SVF Investment Pie Chart

The Vision Fund’s large inflow of capital within the sector caused a shift in priorities within the competitive landscape. With a large disparity of capital among competitors, product innovation took a backseat to the pursuit of funding. Success was no longer dependent on a business’ strategy, or its product quality, but instead on a firm’s access to capital.

SoftBank’s intent behind this capital-heavy investment was to drive out competitors and establish a monopoly in the dog-walking industry. Unfortunately for SoftBank, Wag has been experiencing a number of issues including: maintaining a strong client base, and developing effective customer service. The company serves as an example of the flaws that arise with attempting to hijack an industry with nothing but the use of a chequebook.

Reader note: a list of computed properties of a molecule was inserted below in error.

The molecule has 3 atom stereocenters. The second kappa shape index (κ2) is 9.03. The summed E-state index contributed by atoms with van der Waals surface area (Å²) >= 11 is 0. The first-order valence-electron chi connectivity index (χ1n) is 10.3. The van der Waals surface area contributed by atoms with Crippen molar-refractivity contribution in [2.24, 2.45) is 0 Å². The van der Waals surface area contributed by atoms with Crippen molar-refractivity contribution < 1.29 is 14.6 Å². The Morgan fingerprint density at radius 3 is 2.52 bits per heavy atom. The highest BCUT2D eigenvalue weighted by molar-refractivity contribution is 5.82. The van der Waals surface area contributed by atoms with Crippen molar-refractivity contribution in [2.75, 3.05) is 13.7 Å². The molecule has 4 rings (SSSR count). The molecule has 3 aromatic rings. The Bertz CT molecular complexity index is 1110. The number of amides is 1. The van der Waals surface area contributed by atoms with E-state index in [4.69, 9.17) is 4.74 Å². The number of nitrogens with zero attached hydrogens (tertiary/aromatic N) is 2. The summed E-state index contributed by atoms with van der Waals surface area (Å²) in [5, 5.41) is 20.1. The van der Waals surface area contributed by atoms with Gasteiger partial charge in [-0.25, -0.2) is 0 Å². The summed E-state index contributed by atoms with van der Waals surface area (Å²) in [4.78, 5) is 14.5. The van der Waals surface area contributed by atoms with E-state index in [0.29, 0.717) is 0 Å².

In addition to the impact the Vision Fund has had on the dog-walking industry, it has also had a larger scale impact on the entire technology startup landscape, with a recent example being WeWork.

Case Study: WeWork

Vision Fund’s investment strategy has been flawed due to the faulty due diligence taken towards the actual startups it invests in. A clear example of this is displayed by SoftBank’s most popular investment, WeWork, an office space leasing company that was worth close to $47 billion in September, and is now worth about $12 billion.

During the due diligence process, the fund’s analysts ignored numerous red flags about its management, especially surrounding Adam Neumann, the co-founder and former CEO of WeWork.

This massive collapse in WeWork’s value was brought on by a myriad of problems within WeWork’s business, starting with the foundation set by the eccentric ex-CEO. One example of Neumann’s contributory behaviour to the downfall of WeWork is demonstrated by his comment, “I need to have the biggest valuation I can, because when countries are shooting at each other, I want them to come to me.”